Saturday, December 15, 2007

Wandering Thoughts

It has been a weird couple of days. Normally, I can't wait to read my favorite on-line sport entities (do people still buy sport magazines in print?). The last two days have been difficult to pull the trigger and go to my familiar haunts. How many more painful stories and analysis will there be today? Who will admit what and who will deny anything and everything. Pettitte came clean, which is good...I guess.

For long-time baseball fans, our game is rooted in our psychology. The memories of the past are part of the fabric of being a human and a Fan today. We naturally compare batting stances to those registered in our memory banks. We remember when today's currently good teams were bad and vice-versa. And, for many of us, we compare statistics of today's players to those we watched and treasured in the past.

Today we find that only two out of the three are sort of the same. So it is, in this post Mitchell haze, that I note the Edmonds trade--which should only help the Cardinals, by the way--without bothering to check his stats for the past few years. That's really odd for me.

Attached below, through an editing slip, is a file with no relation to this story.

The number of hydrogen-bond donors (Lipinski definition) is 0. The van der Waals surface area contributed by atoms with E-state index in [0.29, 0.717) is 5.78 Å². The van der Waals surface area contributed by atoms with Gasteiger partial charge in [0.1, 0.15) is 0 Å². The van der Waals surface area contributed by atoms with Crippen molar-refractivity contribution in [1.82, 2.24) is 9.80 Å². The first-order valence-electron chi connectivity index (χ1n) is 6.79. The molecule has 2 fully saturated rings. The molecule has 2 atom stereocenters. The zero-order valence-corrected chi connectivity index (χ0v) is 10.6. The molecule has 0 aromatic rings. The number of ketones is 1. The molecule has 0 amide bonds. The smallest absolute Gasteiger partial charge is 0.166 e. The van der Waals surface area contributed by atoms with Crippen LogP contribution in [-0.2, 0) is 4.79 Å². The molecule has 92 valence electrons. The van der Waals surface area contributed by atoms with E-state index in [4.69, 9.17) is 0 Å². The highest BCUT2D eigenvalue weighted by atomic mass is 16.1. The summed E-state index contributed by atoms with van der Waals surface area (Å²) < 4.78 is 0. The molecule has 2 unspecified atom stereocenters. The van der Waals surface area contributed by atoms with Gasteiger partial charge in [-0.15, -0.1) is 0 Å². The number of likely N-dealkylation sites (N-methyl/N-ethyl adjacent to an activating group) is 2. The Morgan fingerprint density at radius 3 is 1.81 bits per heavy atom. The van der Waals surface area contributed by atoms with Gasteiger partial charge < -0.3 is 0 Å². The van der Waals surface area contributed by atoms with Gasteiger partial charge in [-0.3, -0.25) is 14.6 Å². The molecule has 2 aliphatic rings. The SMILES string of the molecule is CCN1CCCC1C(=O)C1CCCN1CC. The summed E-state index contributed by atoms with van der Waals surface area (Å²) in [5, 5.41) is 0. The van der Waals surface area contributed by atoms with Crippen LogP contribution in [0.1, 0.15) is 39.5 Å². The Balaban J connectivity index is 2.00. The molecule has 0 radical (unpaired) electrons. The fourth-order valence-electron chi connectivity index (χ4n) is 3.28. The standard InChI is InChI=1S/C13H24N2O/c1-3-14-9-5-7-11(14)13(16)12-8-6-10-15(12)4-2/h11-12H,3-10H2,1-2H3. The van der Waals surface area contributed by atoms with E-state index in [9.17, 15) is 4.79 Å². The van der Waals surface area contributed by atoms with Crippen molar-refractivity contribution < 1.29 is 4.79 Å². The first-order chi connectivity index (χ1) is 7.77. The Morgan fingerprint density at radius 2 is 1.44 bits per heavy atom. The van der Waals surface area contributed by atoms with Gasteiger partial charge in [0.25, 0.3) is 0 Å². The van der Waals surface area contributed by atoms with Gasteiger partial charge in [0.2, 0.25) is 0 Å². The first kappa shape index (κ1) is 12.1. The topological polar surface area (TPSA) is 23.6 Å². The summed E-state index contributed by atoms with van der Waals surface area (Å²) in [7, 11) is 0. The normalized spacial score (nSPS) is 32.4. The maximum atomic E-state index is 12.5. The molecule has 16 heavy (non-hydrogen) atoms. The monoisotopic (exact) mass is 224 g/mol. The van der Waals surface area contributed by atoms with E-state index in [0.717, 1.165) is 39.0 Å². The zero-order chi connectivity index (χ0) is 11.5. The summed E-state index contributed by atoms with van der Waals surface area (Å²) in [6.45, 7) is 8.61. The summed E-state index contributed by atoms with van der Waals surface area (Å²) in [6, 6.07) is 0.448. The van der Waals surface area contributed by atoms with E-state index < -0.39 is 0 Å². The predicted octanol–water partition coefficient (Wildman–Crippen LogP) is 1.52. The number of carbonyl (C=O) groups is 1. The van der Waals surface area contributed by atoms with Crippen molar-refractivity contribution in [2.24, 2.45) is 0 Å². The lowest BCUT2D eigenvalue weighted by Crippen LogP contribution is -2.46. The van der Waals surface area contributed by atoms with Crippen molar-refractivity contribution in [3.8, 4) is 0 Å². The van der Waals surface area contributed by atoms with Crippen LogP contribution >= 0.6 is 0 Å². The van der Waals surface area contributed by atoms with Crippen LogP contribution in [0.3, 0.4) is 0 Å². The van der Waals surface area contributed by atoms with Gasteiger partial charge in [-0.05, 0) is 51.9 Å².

But doggonit, I'm not going to give up a lifetime of passion for all of the ugly truth that was revealed, or at least revealed by the pond scum that Mitchell interviewed. Babe Ruth is given credit for saving the game after the Black Sox scandal, but though he did help with his Herculean feats, it was the fans who loved the game enough to keep coming and supporting it. Many who read about the game fixing and the gambling knew that the White Sox players from that infamous team were the only ones from that era who got caught. Many more got away with it and isn't that a parallel to what happened with Mitchell's report?

Nobody should consider Jose Canseco any kind of hero. He is the worst kind of spectator of this whole mess. Not only was he the cheerleader (and in many cases, the ringleader), but then he made a few million more writing about it when he was finished making millions by cheating. But even so, we all know deep inside that he is right that this report was a joke. A handful of players were indicted by hearsay while dozens more got away with their mischief. We know he's right. We just hate he is because of who he is. Can we believe A-Rod's denial? Should we? Does it even matter any more?